--- Begin Message ---
05:52PM ET Sunday, November 4, 2007
Supermodel joins hedge fund managers in dumping dollars
By Bo Nielsen and Adriana Brasileiro
Bloomberg News Service
Monday, November 5, 2007
Gisele Bundchen wants to remain the world's richest model and is insisting that
she be paid in almost any currency but the U.S. dollar.
Like billionaire investors Warren Buffett and Bill Gross, the Brazilian
supermodel, who Forbes magazine says earns more than anyone in her industry, is
at the top of a growing list of rich people who have concluded that the
currency can only depreciate because Americans, led by President George W.
Bush, are living beyond their means.
Even after the dollar lost 34 percent since 2001, the biggest investors and
most accurate forecasters say it will weaken further as home sales fall and the
Federal Reserve cuts interest rates. The dollar plummeted to its lowest ever
last week against the euro, Canadian dollar, Chinese yuan, and the cheapest in
26 years against the British pound.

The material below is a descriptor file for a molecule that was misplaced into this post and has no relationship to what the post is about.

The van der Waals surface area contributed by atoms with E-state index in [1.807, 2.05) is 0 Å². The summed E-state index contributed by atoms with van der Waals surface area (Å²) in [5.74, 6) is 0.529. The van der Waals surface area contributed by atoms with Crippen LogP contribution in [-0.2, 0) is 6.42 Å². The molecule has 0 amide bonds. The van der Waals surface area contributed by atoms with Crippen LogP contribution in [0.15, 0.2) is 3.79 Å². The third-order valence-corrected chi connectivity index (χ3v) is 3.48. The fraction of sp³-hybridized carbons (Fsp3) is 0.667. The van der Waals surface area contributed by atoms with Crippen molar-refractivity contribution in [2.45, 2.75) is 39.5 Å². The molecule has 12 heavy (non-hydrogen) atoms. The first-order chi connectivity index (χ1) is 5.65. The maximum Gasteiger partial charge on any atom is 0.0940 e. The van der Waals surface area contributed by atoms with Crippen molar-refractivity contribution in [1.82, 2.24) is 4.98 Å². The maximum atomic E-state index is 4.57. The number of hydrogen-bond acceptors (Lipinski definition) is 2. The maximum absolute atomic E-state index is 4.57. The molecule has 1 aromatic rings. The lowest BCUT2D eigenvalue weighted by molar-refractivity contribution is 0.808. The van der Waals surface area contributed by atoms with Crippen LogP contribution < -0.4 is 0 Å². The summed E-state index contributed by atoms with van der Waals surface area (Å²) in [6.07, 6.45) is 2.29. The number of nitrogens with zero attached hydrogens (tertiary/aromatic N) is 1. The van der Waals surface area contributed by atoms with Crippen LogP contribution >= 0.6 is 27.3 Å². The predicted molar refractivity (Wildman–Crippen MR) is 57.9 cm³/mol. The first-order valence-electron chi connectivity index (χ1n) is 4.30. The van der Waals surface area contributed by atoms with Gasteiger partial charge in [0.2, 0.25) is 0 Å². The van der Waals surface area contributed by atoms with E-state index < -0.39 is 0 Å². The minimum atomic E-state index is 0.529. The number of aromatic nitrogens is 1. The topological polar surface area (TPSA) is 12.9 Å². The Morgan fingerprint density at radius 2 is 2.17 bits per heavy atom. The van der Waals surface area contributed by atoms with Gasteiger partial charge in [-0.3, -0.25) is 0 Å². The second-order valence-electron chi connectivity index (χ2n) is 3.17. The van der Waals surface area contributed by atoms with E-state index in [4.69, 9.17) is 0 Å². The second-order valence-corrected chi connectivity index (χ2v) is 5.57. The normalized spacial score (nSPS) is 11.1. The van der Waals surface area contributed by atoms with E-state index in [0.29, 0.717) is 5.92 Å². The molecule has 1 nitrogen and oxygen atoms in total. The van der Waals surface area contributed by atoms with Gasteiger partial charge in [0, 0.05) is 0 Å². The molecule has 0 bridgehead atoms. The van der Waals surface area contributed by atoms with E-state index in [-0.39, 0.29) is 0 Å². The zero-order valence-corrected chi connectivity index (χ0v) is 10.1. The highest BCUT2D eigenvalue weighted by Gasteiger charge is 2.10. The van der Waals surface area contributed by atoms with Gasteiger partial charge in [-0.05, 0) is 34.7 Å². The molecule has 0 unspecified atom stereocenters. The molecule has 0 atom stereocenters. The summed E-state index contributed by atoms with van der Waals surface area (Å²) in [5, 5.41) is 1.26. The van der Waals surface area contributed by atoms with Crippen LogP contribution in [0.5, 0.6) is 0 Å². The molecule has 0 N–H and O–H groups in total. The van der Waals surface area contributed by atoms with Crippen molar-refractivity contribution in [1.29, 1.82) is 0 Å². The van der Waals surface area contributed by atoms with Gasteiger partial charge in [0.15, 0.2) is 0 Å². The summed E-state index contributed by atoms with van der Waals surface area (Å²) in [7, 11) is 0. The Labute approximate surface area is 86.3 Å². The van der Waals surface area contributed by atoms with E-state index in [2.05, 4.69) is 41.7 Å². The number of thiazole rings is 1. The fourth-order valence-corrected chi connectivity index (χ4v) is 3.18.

"We've told all our clients that if you had only one idea, one investment, it
would be to buy an investment in a non-dollar currency," said Gross, the chief
investment officer of Pacific Investment Management Co. in Newport Beach,
California, and manager of the world's biggest bond fund. "That should be on
top of the list," said Gross, whose firm is a unit of Munich-based insurer
The dollar fell 0.8 percent last week to $1.4505, the weakest since the euro
started trading in 1999. It lost 2.8 percent against the Canadian dollar to
93.51 cents and 1.8 percent versus the pound to $2.09. The Fed's U.S. Trade
Weighted Major Currency Dollar index tumbled to 76.3, from 112.89 in January
BNP Paribas chief currency strategist Hans-Guenter Redeker, the most accurate
foreign-exchange forecaster last quarter in a Bloomberg survey, said the dollar
may drop to $1.50 per euro by year-end. The median estimate of 44 strategists
surveyed by Bloomberg is for the currency to end the year at $1.43. Among those
surveyed last week, the forecast ranges from $1.42 to $1.50.